The code underlying these commands (in the Intel Integrated Performance Primitives (IPP) library, see software.intel.com/en-us/intel-ipp) does not support Arrays of dimension two or higher directly. However, when called with such an Array, these commands call the FourierTransform or InverseFourierTransform commands in the DiscreteTransforms package instead, which supports Arrays with dimension at most 5. In this case, the container option cannot be used.
For more information on Fourier transforms in Maple, including a summarized comparision of SignalProcessing[FFT], SignalProcessing[DFT], and DiscreteTransforms[FourierTransform], see Fourier Transforms in Maple.
The option normalization must be one of the following: none, symmetric or full. If normalization is none, then the FFT is computed without any normalization. If it is symmetric, then the transforms are computed using 1N as the multiplier for both the forward and inverse transforms. If it is full, then 1N is used as the multiplier, where N is the length of A.
If the container=C option is provided, and there is a single rtable argument A, then the results are put into C and C is returned. In this case, the container C must be an Array having datatype complex and size equal to that of A.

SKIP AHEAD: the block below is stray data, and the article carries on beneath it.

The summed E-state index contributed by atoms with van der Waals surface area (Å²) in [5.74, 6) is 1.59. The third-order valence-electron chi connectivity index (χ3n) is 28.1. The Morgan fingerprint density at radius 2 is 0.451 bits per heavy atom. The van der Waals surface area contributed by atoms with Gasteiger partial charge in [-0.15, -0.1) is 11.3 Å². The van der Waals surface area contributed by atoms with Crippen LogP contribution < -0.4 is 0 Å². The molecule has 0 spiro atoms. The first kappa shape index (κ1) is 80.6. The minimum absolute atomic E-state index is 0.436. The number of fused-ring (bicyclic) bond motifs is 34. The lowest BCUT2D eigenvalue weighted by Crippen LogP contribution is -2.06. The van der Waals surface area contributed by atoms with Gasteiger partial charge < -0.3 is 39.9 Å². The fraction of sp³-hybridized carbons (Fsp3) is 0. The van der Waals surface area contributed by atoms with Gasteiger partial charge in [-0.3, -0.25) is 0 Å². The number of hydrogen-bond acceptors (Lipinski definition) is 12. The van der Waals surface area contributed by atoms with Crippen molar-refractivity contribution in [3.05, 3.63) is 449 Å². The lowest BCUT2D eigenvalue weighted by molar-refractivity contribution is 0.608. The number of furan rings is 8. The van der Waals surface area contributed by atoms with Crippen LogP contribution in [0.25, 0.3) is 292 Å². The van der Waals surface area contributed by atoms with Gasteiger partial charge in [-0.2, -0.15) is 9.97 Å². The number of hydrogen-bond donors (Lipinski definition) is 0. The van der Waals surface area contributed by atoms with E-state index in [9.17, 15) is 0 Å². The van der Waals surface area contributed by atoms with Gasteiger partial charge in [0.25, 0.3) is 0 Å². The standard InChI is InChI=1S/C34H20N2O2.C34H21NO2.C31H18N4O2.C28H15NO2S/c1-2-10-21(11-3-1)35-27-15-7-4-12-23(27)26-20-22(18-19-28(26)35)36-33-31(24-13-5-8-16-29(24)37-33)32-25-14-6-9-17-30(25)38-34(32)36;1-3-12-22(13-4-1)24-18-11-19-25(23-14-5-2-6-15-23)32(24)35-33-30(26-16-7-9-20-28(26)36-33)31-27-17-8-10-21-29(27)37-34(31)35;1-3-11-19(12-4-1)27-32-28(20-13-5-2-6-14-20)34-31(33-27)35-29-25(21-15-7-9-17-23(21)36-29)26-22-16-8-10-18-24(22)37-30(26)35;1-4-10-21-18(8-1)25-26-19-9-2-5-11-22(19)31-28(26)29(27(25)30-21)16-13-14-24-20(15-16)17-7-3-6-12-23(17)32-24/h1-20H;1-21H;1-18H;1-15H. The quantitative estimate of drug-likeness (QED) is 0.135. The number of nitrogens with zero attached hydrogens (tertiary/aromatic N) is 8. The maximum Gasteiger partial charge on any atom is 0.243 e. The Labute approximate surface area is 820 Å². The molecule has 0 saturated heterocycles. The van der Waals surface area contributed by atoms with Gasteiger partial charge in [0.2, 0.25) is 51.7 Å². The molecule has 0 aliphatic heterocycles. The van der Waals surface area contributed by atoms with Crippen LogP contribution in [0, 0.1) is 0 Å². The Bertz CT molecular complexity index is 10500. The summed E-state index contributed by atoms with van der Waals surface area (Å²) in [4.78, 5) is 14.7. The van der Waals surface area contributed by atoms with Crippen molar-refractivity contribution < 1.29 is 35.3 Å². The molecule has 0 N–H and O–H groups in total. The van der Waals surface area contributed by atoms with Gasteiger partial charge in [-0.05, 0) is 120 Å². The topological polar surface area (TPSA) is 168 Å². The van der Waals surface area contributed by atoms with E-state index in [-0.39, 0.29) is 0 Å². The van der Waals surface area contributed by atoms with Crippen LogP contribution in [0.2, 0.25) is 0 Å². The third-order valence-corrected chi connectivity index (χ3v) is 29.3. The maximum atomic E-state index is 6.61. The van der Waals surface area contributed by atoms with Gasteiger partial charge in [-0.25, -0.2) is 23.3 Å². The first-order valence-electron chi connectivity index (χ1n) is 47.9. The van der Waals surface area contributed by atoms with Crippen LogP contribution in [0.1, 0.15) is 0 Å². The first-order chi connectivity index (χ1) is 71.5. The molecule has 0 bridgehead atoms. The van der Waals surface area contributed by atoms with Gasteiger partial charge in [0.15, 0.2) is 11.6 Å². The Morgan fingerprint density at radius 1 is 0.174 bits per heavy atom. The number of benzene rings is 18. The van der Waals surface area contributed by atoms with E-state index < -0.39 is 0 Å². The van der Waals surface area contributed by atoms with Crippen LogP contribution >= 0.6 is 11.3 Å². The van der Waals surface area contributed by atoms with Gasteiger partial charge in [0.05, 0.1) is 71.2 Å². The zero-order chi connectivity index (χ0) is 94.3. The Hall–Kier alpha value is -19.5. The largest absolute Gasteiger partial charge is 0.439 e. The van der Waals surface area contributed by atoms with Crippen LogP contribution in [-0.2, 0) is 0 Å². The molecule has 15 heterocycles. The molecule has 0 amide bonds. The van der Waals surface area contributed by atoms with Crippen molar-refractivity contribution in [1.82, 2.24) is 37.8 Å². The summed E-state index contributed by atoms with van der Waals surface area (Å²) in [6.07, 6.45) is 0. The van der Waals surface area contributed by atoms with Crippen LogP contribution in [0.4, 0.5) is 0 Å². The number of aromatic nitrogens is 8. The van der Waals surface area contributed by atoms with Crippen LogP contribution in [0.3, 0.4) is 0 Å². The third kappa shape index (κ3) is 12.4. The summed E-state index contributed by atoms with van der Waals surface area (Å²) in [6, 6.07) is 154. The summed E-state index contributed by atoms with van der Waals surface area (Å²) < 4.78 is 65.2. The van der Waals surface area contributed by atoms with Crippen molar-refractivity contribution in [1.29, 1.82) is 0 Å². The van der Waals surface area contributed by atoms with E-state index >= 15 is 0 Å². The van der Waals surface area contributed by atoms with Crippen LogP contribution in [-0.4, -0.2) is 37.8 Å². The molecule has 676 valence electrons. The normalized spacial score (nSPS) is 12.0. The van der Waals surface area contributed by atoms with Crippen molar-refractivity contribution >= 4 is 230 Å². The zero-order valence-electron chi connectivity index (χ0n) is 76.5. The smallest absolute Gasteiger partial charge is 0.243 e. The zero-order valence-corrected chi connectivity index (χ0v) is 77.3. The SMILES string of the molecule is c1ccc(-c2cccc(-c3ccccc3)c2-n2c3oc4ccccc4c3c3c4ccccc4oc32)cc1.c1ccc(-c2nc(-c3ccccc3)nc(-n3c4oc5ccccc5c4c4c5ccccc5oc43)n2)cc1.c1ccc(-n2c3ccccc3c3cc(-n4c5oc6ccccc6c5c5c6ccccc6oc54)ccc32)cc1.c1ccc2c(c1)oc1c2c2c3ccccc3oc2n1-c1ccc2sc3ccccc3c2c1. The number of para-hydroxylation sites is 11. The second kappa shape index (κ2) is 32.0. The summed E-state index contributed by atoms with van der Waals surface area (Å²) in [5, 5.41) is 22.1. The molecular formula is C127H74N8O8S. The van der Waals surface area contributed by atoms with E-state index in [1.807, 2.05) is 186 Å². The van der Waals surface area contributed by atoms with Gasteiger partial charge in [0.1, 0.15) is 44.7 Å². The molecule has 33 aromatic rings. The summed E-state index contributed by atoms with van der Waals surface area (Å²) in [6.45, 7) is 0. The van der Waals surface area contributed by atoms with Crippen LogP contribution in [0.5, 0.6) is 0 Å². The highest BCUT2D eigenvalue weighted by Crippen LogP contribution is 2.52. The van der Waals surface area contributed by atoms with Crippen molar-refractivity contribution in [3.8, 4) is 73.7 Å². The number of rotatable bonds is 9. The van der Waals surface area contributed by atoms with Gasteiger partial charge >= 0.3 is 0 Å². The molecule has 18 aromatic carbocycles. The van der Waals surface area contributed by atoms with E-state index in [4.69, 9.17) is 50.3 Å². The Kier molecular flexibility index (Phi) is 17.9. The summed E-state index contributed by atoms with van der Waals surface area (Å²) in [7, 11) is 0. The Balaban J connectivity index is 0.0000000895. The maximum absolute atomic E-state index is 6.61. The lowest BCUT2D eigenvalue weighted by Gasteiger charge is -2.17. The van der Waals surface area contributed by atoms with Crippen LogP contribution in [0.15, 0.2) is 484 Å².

If the container = [C1, C2] option is provided, and there are two rtable arguments A1 and A2, then the results are put into C1 and C2 and they are returned. In this case, C1 and C2 must be Arrays having datatype float and size equal to that of A1.
With this option, no additional memory is allocated to store the result.
If the inplace or inplace=true option is provided, then A or A1 and A2 are overwritten with the results. In this case, the container option is ignored. Furthermore, if A is specified, it must have datatype complex, and if A1 and A2 are specified, they must have datatype float.
The option dimension specifies the array dimension to be transformed. If dimension = all or dimension = "all" is provided, then the array is transformed in all dimensions. The default is all.
The option size is used to tell Maple to use either padded or truncated versions of the data container(s). Padding is helpful due to the increase in both the speed of computation and the frequency resolution.